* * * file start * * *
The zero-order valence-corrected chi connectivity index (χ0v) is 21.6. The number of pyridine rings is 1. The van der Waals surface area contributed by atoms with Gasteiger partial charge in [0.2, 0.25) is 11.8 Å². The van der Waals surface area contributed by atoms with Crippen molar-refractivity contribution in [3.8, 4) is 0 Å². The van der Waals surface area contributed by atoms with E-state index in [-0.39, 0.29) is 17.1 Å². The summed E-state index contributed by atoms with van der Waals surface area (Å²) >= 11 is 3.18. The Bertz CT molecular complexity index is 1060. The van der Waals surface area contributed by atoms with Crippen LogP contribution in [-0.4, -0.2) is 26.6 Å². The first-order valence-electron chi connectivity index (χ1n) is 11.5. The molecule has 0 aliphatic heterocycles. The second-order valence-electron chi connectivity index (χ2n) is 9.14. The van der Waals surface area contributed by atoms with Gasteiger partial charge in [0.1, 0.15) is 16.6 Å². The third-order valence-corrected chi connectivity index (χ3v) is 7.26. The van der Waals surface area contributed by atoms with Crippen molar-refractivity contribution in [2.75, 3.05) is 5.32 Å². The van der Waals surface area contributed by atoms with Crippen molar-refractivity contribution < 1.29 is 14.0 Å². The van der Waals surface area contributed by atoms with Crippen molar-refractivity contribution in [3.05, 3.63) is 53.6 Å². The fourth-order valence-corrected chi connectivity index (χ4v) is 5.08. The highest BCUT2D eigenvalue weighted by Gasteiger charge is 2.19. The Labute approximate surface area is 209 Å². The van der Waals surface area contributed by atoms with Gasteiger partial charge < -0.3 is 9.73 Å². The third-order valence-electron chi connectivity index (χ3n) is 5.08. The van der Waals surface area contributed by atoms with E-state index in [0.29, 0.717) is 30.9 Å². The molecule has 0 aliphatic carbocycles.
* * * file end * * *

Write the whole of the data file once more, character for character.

The zero-order valence-corrected chi connectivity index (χ0v) is 21.6. The number of pyridine rings is 1. The van der Waals surface area contributed by atoms with Gasteiger partial charge in [0.2, 0.25) is 11.8 Å². The van der Waals surface area contributed by atoms with Crippen molar-refractivity contribution in [3.8, 4) is 0 Å². The van der Waals surface area contributed by atoms with E-state index in [-0.39, 0.29) is 17.1 Å². The summed E-state index contributed by atoms with van der Waals surface area (Å²) >= 11 is 3.18. The Bertz CT molecular complexity index is 1060. The van der Waals surface area contributed by atoms with Crippen LogP contribution in [-0.4, -0.2) is 26.6 Å². The first-order valence-electron chi connectivity index (χ1n) is 11.5. The molecule has 0 aliphatic heterocycles. The second-order valence-electron chi connectivity index (χ2n) is 9.14. The van der Waals surface area contributed by atoms with Gasteiger partial charge in [0.1, 0.15) is 16.6 Å². The third-order valence-corrected chi connectivity index (χ3v) is 7.26. The van der Waals surface area contributed by atoms with Crippen molar-refractivity contribution in [2.75, 3.05) is 5.32 Å². The van der Waals surface area contributed by atoms with Crippen molar-refractivity contribution < 1.29 is 14.0 Å². The van der Waals surface area contributed by atoms with Crippen molar-refractivity contribution in [3.05, 3.63) is 53.6 Å². The fourth-order valence-corrected chi connectivity index (χ4v) is 5.08. The highest BCUT2D eigenvalue weighted by Gasteiger charge is 2.19. The Labute approximate surface area is 209 Å². The van der Waals surface area contributed by atoms with Gasteiger partial charge < -0.3 is 9.73 Å². The third-order valence-electron chi connectivity index (χ3n) is 5.08. The van der Waals surface area contributed by atoms with E-state index in [0.29, 0.717) is 30.9 Å². The molecule has 0 aliphatic carbocycles.